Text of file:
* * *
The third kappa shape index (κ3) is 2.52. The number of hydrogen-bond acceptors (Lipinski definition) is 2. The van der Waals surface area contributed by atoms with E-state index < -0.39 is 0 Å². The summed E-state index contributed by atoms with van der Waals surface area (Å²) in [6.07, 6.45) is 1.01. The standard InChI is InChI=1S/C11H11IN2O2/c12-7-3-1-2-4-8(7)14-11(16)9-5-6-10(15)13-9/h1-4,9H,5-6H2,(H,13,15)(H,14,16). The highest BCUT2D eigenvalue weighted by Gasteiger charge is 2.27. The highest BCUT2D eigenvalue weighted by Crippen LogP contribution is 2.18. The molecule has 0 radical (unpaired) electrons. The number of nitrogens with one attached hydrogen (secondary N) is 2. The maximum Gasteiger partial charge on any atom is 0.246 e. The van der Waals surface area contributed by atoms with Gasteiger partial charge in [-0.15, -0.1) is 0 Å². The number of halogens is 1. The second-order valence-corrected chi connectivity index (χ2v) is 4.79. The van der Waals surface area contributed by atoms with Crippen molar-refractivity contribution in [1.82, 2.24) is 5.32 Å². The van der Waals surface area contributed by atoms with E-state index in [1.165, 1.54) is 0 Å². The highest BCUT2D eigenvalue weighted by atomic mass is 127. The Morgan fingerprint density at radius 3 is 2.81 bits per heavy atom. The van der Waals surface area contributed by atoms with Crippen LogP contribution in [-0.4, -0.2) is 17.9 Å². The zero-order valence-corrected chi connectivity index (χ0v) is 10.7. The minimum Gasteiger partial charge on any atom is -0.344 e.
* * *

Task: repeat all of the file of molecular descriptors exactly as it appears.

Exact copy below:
The third kappa shape index (κ3) is 2.52. The number of hydrogen-bond acceptors (Lipinski definition) is 2. The van der Waals surface area contributed by atoms with E-state index < -0.39 is 0 Å². The summed E-state index contributed by atoms with van der Waals surface area (Å²) in [6.07, 6.45) is 1.01. The standard InChI is InChI=1S/C11H11IN2O2/c12-7-3-1-2-4-8(7)14-11(16)9-5-6-10(15)13-9/h1-4,9H,5-6H2,(H,13,15)(H,14,16). The highest BCUT2D eigenvalue weighted by Gasteiger charge is 2.27. The highest BCUT2D eigenvalue weighted by Crippen LogP contribution is 2.18. The molecule has 0 radical (unpaired) electrons. The number of nitrogens with one attached hydrogen (secondary N) is 2. The maximum Gasteiger partial charge on any atom is 0.246 e. The van der Waals surface area contributed by atoms with Gasteiger partial charge in [-0.15, -0.1) is 0 Å². The number of halogens is 1. The second-order valence-corrected chi connectivity index (χ2v) is 4.79. The van der Waals surface area contributed by atoms with Crippen molar-refractivity contribution in [1.82, 2.24) is 5.32 Å². The van der Waals surface area contributed by atoms with E-state index in [1.165, 1.54) is 0 Å². The highest BCUT2D eigenvalue weighted by atomic mass is 127. The Morgan fingerprint density at radius 3 is 2.81 bits per heavy atom. The van der Waals surface area contributed by atoms with Crippen LogP contribution in [-0.4, -0.2) is 17.9 Å². The zero-order valence-corrected chi connectivity index (χ0v) is 10.7. The minimum Gasteiger partial charge on any atom is -0.344 e.